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Soldering to conductive ink IS NOT exactly like soldering to copper! Even if you are a soldering pro, follow this guide to ensure a good quality solder joint.
There are a few key differences when soldering to conductive ink:
- Conductive ink is not pure metal, and does not conduct heat well. This means that solder will not spread as quickly or easily as on copper. Tinning the pads first and spreading the solder with the soldering iron will help produce an even coating of solder.
- The silver in the traces and pads will dissolve into the solder completely if the solder is melted for too long or at too high a temperature - this is called silver scavenging. Keep the soldering iron within the recommended temperature (180-210°C / 355-410°F), and do not melt the solder for more than 30 seconds at a time.
- Not all solder alloys are compatible with silver. Use only the provided solder alloy (SnBiAg1).
For this guide, we made a Hand Soldering Practice Board. Print one of these for yourself, and take some time to practice soldering before trying it on one of your prototypes.
For best results, we recommend you use the following:
- A variable-temperature soldering iron (preferably digital, for best accuracy), set to 180 -210°C (355-410°F). Temperature control is critical for good soldering with conductive ink.
- A solder sponge (plain or brass) for cleaning the soldering iron.
- The provided solder wire. Using other solders is likely to damage the conductive ink.
- A helping hands (or third hand) soldering tool. This isn't necessary, but will make it a lot easier to keep everything in place.
- Flux for rework. We use Chipquik SMD291, but feel free to try whichever flux you have on hand for rework.
- Optionally, solder wick or a solder sucker for rework.
Prepare the Circuit
1. Burnish the Ink
Burnishing the ink exposes the silver within the ink, which gives us a solderable surface for joining components. To burnish the circuit, rub vigorously with the provided burnishing pad for 20 seconds.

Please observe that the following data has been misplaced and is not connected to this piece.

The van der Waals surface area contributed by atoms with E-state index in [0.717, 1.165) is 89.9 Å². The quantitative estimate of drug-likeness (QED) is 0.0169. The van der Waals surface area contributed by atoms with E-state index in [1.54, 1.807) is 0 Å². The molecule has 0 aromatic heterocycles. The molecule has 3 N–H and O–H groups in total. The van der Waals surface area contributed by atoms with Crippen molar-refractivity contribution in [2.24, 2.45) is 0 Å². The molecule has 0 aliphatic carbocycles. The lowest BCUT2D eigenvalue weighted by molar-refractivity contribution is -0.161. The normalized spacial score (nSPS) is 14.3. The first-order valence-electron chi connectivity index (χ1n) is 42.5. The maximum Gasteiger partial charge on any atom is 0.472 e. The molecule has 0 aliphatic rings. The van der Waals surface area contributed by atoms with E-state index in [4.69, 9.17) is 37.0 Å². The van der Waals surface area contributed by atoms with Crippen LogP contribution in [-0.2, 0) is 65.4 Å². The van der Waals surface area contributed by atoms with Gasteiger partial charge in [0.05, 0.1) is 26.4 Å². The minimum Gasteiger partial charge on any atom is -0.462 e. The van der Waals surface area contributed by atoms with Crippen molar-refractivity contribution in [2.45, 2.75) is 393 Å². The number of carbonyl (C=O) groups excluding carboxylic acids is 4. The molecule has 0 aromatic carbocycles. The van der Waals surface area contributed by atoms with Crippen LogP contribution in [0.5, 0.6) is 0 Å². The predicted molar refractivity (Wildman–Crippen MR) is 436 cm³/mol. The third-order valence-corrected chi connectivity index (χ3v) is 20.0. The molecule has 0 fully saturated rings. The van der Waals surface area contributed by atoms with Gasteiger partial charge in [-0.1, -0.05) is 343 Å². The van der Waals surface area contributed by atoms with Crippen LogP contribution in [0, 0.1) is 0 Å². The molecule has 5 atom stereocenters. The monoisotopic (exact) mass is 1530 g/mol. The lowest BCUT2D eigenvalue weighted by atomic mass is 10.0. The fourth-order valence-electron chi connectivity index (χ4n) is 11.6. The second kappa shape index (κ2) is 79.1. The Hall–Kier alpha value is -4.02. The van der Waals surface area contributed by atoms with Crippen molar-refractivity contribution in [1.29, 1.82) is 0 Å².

You should be able to see a clear color difference between the burnished and non-burnished ink. Baked ink will appear off-white and matte, while burnished ink will appear silver and faintly shiny.
2. Drill the board
We use a rotary tool (such as a Dremel) to drill our prototype PCBs in-house. A rotary tool collet and a PCB drill bit set are inexpensive and will help you drill a variety of sizes for vias and through-hole pads.
For the hand soldering practice board, we used a 0.8 mm drill bit. When drilling the board, go slowly and drill all the way through the board.
Prepare the Materials
1. Tin the Soldering Iron
Before we start soldering, we have to tin the soldering iron. This means that we'll be coating the tip of the soldering iron with solder to remove oxide and residue from non-compatible solder alloys.
If the tip is heavily oxidized, you may have to increase the temperature of the iron. Make sure to bring it back down before soldering!
To tin the soldering iron:
- Turn on the soldering iron and heat to 180-210°C (355-410°F).
- Feed a generous amount of solder wire in towards the tip, melting the solder. Continue until you have coated the tip.
- Wipe the soldering iron down on the solder sponge to remove excess solder.
- The tip should appear silver and have an even coating of solder. Repeat steps 2-3 if necessary.
2. Tin the Component Lead
Tinning the component will help with wetting and produce a joint quickly. Some components may be pre-tinned, but others, such as bare copper hook-up cable, should be tinned prior to soldering.
To tin the component: